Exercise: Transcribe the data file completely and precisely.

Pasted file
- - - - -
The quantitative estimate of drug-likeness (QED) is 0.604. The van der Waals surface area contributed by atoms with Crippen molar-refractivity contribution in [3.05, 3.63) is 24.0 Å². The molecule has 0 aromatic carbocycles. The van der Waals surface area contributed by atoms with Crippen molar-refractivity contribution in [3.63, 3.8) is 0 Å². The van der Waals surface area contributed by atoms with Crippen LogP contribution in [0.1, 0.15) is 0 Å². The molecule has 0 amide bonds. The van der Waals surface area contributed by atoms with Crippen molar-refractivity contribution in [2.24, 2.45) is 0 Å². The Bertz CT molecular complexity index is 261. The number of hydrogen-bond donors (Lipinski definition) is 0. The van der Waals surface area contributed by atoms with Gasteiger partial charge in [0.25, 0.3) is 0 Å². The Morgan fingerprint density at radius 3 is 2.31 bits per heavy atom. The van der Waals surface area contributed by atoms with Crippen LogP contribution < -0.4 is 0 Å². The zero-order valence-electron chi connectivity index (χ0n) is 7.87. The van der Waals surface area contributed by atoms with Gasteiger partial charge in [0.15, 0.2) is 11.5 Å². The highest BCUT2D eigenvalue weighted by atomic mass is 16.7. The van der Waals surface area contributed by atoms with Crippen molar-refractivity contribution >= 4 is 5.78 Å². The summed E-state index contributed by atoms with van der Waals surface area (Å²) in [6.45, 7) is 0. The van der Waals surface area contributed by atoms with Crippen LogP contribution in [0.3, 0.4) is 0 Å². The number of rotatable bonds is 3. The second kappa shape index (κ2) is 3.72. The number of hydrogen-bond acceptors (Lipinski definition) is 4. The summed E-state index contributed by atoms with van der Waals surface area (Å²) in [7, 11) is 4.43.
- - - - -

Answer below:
The quantitative estimate of drug-likeness (QED) is 0.604. The van der Waals surface area contributed by atoms with Crippen molar-refractivity contribution in [3.05, 3.63) is 24.0 Å². The molecule has 0 aromatic carbocycles. The van der Waals surface area contributed by atoms with Crippen molar-refractivity contribution in [3.63, 3.8) is 0 Å². The van der Waals surface area contributed by atoms with Crippen LogP contribution in [0.1, 0.15) is 0 Å². The molecule has 0 amide bonds. The van der Waals surface area contributed by atoms with Crippen molar-refractivity contribution in [2.24, 2.45) is 0 Å². The Bertz CT molecular complexity index is 261. The number of hydrogen-bond donors (Lipinski definition) is 0. The van der Waals surface area contributed by atoms with Gasteiger partial charge in [0.25, 0.3) is 0 Å². The Morgan fingerprint density at radius 3 is 2.31 bits per heavy atom. The van der Waals surface area contributed by atoms with Crippen LogP contribution < -0.4 is 0 Å². The zero-order valence-electron chi connectivity index (χ0n) is 7.87. The van der Waals surface area contributed by atoms with Gasteiger partial charge in [0.15, 0.2) is 11.5 Å². The highest BCUT2D eigenvalue weighted by atomic mass is 16.7. The van der Waals surface area contributed by atoms with Crippen molar-refractivity contribution >= 4 is 5.78 Å². The summed E-state index contributed by atoms with van der Waals surface area (Å²) in [6.45, 7) is 0. The van der Waals surface area contributed by atoms with Crippen LogP contribution in [0.3, 0.4) is 0 Å². The number of rotatable bonds is 3. The second kappa shape index (κ2) is 3.72. The number of hydrogen-bond acceptors (Lipinski definition) is 4. The summed E-state index contributed by atoms with van der Waals surface area (Å²) in [7, 11) is 4.43.